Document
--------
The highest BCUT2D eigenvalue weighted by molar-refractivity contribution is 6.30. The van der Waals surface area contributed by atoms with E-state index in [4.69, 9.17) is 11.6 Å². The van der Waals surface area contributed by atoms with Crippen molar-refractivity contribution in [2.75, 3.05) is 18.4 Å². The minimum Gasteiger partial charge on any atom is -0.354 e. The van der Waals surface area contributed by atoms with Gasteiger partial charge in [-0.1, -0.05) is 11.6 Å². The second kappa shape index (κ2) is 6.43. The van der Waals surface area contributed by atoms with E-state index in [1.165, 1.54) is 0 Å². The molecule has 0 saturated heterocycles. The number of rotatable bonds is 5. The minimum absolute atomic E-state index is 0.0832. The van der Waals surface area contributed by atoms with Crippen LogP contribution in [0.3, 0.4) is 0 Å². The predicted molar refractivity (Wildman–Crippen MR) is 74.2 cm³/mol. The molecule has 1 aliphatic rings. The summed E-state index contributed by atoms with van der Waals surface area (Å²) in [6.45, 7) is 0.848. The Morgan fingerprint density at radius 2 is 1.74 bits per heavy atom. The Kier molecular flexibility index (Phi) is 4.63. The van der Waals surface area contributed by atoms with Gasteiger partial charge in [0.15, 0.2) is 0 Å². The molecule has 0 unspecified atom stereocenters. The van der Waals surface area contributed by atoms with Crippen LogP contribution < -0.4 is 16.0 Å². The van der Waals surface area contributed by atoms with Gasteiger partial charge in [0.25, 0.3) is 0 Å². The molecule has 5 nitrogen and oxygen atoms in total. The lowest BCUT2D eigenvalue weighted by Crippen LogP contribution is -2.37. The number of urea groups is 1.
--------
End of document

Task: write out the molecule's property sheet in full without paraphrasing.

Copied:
The highest BCUT2D eigenvalue weighted by molar-refractivity contribution is 6.30. The van der Waals surface area contributed by atoms with E-state index in [4.69, 9.17) is 11.6 Å². The van der Waals surface area contributed by atoms with Crippen molar-refractivity contribution in [2.75, 3.05) is 18.4 Å². The minimum Gasteiger partial charge on any atom is -0.354 e. The van der Waals surface area contributed by atoms with Gasteiger partial charge in [-0.1, -0.05) is 11.6 Å². The second kappa shape index (κ2) is 6.43. The van der Waals surface area contributed by atoms with E-state index in [1.165, 1.54) is 0 Å². The molecule has 0 saturated heterocycles. The number of rotatable bonds is 5. The minimum absolute atomic E-state index is 0.0832. The van der Waals surface area contributed by atoms with Crippen LogP contribution in [0.3, 0.4) is 0 Å². The predicted molar refractivity (Wildman–Crippen MR) is 74.2 cm³/mol. The molecule has 1 aliphatic rings. The summed E-state index contributed by atoms with van der Waals surface area (Å²) in [6.45, 7) is 0.848. The Morgan fingerprint density at radius 2 is 1.74 bits per heavy atom. The Kier molecular flexibility index (Phi) is 4.63. The van der Waals surface area contributed by atoms with Gasteiger partial charge in [0.15, 0.2) is 0 Å². The molecule has 0 unspecified atom stereocenters. The van der Waals surface area contributed by atoms with Crippen LogP contribution < -0.4 is 16.0 Å². The van der Waals surface area contributed by atoms with Gasteiger partial charge in [0.25, 0.3) is 0 Å². The molecule has 5 nitrogen and oxygen atoms in total. The lowest BCUT2D eigenvalue weighted by Crippen LogP contribution is -2.37. The number of urea groups is 1.